``You skitter over the surface of things. Your feelings have no substance,'' remarks a character in Solwitz's first collection. Unfortunately, it's a judgment that could also apply to this sometimes affecting but ultimately disappointing compilation. Social and political contradictions, the transcendence of personal histories, and hierarchies of victimhood are the themes explored here, mainly by women in their 30s who feel immobilized by a conviction that everyone else is more certain about things than they themselves are. Each story turns on a startling event that yanks the protagonist out of confused moral relativism. In ``Editing,'' a filmmaker considers a second marriage while reminiscing about her first. A memory of a pilgrimage for enlightenment is compromised by a highly prejudicial take on Indian life, and burdened by a weirdly symbolic attack on a sacred icon. ``If You Step on a Crack'' evokes the feel of Chicago's Wrigleyville neighborhood on game day, complete with rude young men urinating in alleys. When a woman who is preoccupied with an impending biopsy lashes out at an unstable, violent man, he rams her house with his car, inspiring a romantic reconciliation between her and her emotionally distant husband. ``Polio,'' the only tale that hasn't appeared previously in literary magazines, powerfully depicts the quietly heartbreaking protectiveness familiar to parents of a slow learner. But when the family undertakes a camping trip with friends who have a quick-witted child, Solwitz is so determined to make and underline a point about rising to the occasion that she has the kids' tent get set on fire. Though sometimes richly characterized, the stories are too often undermined by an obsession with competitive suffering. A rape victim who struggles with the complicated aftermath in ``Mercy'' begrudges her husband's Buddhist friend, who had a much worse rape experience but let it ``pass through without touching her.'' An admirably ambitious collection that's held back by its own earnestness from reaching the larger themes waiting beneath the surface.

Pub Date: May 15, 1997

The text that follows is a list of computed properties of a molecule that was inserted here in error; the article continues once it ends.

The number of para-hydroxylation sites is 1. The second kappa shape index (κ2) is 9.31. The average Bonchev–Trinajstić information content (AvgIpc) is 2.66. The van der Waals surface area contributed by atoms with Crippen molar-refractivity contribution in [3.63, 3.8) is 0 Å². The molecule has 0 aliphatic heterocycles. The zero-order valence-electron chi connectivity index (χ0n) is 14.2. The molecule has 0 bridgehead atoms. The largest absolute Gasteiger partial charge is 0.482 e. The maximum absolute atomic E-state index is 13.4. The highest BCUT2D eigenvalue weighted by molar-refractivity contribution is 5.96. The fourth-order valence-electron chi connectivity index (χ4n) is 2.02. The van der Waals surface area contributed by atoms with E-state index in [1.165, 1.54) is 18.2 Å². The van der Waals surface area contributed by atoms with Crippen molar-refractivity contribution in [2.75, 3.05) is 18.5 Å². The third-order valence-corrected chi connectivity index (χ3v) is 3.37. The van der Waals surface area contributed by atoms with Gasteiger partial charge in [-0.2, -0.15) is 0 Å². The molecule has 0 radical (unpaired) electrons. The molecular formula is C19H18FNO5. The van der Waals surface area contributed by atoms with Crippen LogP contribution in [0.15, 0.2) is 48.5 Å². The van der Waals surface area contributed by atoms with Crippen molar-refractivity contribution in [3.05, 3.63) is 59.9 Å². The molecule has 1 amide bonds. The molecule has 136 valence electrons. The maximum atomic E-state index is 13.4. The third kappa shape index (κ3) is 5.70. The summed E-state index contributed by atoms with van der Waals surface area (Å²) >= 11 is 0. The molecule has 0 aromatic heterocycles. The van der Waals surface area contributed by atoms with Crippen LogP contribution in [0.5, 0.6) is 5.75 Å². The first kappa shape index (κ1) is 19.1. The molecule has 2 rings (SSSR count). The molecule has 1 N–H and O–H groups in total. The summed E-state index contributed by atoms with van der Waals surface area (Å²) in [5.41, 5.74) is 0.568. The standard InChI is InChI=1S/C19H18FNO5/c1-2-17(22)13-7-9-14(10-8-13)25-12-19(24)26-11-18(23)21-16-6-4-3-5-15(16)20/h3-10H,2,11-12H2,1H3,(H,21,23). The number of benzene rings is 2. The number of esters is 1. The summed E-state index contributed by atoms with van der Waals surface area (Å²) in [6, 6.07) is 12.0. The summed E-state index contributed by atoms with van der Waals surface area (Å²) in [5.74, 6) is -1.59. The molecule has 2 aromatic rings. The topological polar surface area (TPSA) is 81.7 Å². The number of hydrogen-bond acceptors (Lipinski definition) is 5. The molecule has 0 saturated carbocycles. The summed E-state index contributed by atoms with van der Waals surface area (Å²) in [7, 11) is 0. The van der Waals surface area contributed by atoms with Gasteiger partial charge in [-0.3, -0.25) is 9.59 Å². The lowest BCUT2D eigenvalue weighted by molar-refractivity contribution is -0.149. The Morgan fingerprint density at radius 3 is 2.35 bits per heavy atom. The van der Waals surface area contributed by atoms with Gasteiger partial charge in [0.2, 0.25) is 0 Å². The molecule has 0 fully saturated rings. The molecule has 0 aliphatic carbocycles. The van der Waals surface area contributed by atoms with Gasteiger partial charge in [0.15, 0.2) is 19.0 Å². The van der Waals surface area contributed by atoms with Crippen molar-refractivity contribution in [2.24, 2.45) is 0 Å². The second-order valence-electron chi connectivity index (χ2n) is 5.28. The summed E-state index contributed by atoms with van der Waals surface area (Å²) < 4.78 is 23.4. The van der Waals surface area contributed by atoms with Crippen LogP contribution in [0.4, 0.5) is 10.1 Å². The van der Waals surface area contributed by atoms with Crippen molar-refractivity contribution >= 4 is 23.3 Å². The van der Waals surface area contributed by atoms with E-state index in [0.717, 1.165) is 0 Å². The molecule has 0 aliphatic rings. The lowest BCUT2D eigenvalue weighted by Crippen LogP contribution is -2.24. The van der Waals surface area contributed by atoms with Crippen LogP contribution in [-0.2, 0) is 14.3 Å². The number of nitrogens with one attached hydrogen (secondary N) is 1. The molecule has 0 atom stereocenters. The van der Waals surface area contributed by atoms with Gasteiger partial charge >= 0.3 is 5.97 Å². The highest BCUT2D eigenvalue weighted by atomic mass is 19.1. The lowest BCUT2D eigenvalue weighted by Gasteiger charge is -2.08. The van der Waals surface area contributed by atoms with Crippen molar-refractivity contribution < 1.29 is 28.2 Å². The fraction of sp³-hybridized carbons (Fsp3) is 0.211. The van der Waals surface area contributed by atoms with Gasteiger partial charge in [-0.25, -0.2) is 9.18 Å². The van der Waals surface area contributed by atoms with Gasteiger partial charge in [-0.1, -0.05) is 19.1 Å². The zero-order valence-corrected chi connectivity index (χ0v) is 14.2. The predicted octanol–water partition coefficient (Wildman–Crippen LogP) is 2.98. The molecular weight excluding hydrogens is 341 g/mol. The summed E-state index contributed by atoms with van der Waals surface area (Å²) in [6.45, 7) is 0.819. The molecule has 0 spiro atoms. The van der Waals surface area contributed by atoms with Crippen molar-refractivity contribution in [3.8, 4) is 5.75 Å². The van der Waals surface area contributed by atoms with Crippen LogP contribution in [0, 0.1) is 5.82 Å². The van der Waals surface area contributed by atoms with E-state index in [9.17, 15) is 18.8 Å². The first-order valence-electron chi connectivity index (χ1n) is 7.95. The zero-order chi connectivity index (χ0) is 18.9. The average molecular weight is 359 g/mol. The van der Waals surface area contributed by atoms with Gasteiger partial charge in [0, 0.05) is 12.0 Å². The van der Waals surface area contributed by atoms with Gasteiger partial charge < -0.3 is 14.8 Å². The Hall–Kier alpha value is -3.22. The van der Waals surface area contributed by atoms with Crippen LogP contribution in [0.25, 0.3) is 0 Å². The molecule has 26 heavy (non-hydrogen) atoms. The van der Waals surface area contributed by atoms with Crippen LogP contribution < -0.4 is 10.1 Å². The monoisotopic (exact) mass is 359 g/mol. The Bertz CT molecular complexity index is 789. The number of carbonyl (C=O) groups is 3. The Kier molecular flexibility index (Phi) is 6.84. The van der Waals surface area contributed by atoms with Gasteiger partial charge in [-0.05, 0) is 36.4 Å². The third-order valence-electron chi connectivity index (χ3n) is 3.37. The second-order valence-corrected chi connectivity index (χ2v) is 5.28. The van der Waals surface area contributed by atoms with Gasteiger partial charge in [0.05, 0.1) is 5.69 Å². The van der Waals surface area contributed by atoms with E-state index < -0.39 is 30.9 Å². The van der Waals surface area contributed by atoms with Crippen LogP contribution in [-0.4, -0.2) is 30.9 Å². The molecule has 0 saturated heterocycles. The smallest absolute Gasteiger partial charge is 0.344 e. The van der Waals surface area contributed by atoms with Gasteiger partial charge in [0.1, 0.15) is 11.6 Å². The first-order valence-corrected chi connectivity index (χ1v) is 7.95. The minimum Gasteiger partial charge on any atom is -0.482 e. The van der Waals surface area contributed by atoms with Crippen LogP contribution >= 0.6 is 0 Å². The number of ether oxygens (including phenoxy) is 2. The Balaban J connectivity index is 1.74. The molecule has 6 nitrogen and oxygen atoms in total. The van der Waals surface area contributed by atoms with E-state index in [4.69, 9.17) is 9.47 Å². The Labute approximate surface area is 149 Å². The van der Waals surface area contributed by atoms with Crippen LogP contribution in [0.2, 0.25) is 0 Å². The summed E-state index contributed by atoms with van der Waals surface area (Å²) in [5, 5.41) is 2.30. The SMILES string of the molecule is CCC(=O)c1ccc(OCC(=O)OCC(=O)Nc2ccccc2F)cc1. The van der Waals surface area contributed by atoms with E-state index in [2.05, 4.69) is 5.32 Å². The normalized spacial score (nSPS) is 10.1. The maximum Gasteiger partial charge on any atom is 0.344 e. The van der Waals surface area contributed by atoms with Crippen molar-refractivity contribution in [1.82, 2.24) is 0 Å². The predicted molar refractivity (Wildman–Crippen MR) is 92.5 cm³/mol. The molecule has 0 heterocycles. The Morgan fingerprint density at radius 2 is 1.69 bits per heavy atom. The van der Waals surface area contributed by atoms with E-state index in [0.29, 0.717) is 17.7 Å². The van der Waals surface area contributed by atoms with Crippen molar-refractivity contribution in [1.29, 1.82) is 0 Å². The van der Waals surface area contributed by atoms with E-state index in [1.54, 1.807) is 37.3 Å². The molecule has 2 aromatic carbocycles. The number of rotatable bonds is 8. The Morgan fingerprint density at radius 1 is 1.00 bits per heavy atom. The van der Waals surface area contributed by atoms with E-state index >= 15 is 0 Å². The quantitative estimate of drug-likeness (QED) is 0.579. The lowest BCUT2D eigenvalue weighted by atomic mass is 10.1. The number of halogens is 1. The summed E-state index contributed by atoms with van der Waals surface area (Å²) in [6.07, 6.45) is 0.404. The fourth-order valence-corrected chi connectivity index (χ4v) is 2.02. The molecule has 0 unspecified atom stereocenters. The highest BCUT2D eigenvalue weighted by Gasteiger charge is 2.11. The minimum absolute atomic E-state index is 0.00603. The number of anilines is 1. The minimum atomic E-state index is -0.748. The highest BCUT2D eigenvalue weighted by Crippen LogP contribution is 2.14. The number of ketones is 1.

ISBN: 1-889330-01-9

Page Count: 248

Publisher: Sarabande

Review Posted Online: May 20, 2010

Kirkus Reviews Issue: March 15, 1997

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It's being called a novel, but it is more a hybrid: short-stories/essays/confessions about the Vietnam War—the subject that O'Brien reasonably comes back to with every book. Some of these stories/memoirs are very good in their starkness and factualness: the title piece, about what a foot soldier actually has on him (weights included) at any given time, lends a palpability that makes the emotional freight (fear, horror, guilt) correspond superbly. Maybe the most moving piece here is "On The Rainy River," about a draftee's ambivalence about going, and how he decided to go: "I would go to war—I would kill and maybe die—because I was embarrassed not to." But so much else is so structurally coy that real effects are muted and disadvantaged: O'Brien is writing a book more about earnestness than about war, and the peekaboos of this isn't really me but of course it truly is serve no true purpose. They make this an annoyingly arty book, hiding more than not behind Hemingwayesque time-signatures and puerile repetitions about war (and memory and everything else, for that matter) being hell and heaven both. A disappointment.

Pub Date: March 28, 1990

ISBN: 0618706410

Page Count: 256

Publisher: Houghton Mifflin

Review Posted Online: Oct. 2, 2011

Kirkus Reviews Issue: Feb. 15, 1990

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Visionary speculative stories that will change the way readers see themselves and the world around them: This book delivers...

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Exploring humankind's place in the universe and the nature of humanity, many of the stories in this stellar collection focus on how technological advances can impact humanity’s evolutionary journey.

Chiang's (Stories of Your Life and Others, 2002) second collection begins with an instant classic, “The Merchant and the Alchemist’s Gate,” which won Hugo and Nebula awards for Best Novelette in 2008. A time-travel fantasy set largely in ancient Baghdad, the story follows fabric merchant Fuwaad ibn Abbas after he meets an alchemist who has crafted what is essentially a time portal. After hearing life-changing stories about others who have used the portal, he decides to go back in time to try to right a terrible wrong—and realizes, too late, that nothing can erase the past. Other standout selections include “The Lifecycle of Software Objects,” a story about a software tester who, over the course of a decade, struggles to keep a sentient digital entity alive; “The Great Silence,” which brilliantly questions the theory that humankind is the only intelligent race in the universe; and “Dacey’s Patent Automatic Nanny,” which chronicles the consequences of machines raising human children. But arguably the most profound story is "Exhalation" (which won the 2009 Hugo Award for Best Short Story), a heart-rending message and warning from a scientist of a highly advanced, but now extinct, race of mechanical beings from another universe. Although the being theorizes that all life will die when the universes reach “equilibrium,” its parting advice will resonate with everyone: “Contemplate the marvel that is existence, and rejoice that you are able to do so.”

Visionary speculative stories that will change the way readers see themselves and the world around them: This book delivers in a big way.

Pub Date: May 8, 2019

ISBN: 978-1-101-94788-3

Page Count: 368

Publisher: Knopf

Review Posted Online: Feb. 17, 2019

Kirkus Reviews Issue: March 1, 2019

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